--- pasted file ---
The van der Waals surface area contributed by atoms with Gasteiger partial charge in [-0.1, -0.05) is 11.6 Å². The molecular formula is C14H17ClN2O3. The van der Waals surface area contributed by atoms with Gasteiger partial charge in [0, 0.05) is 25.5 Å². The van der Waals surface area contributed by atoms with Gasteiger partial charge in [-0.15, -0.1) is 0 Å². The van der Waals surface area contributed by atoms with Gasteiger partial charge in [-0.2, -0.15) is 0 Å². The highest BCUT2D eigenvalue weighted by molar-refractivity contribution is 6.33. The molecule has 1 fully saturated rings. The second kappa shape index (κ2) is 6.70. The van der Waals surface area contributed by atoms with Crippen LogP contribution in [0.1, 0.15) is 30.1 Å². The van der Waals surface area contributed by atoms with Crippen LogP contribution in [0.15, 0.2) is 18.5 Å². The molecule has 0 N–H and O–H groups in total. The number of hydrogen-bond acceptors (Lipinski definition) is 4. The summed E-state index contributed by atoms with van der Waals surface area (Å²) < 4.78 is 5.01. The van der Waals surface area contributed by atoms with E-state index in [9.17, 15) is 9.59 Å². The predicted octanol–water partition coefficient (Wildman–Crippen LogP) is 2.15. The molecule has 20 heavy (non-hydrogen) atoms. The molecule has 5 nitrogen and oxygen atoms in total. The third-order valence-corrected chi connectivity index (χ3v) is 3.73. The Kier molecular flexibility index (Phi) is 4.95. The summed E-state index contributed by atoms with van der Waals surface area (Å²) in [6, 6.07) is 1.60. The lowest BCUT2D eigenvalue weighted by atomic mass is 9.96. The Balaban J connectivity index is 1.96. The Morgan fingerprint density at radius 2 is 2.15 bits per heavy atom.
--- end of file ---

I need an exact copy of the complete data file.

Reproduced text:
The van der Waals surface area contributed by atoms with Gasteiger partial charge in [-0.1, -0.05) is 11.6 Å². The molecular formula is C14H17ClN2O3. The van der Waals surface area contributed by atoms with Gasteiger partial charge in [0, 0.05) is 25.5 Å². The van der Waals surface area contributed by atoms with Gasteiger partial charge in [-0.15, -0.1) is 0 Å². The van der Waals surface area contributed by atoms with Gasteiger partial charge in [-0.2, -0.15) is 0 Å². The highest BCUT2D eigenvalue weighted by molar-refractivity contribution is 6.33. The molecule has 1 fully saturated rings. The second kappa shape index (κ2) is 6.70. The van der Waals surface area contributed by atoms with Crippen LogP contribution in [0.1, 0.15) is 30.1 Å². The van der Waals surface area contributed by atoms with Crippen LogP contribution in [0.15, 0.2) is 18.5 Å². The molecule has 0 N–H and O–H groups in total. The number of hydrogen-bond acceptors (Lipinski definition) is 4. The summed E-state index contributed by atoms with van der Waals surface area (Å²) < 4.78 is 5.01. The van der Waals surface area contributed by atoms with E-state index in [9.17, 15) is 9.59 Å². The predicted octanol–water partition coefficient (Wildman–Crippen LogP) is 2.15. The molecule has 20 heavy (non-hydrogen) atoms. The molecule has 5 nitrogen and oxygen atoms in total. The third-order valence-corrected chi connectivity index (χ3v) is 3.73. The Kier molecular flexibility index (Phi) is 4.95. The summed E-state index contributed by atoms with van der Waals surface area (Å²) in [6, 6.07) is 1.60. The lowest BCUT2D eigenvalue weighted by atomic mass is 9.96. The Balaban J connectivity index is 1.96. The Morgan fingerprint density at radius 2 is 2.15 bits per heavy atom.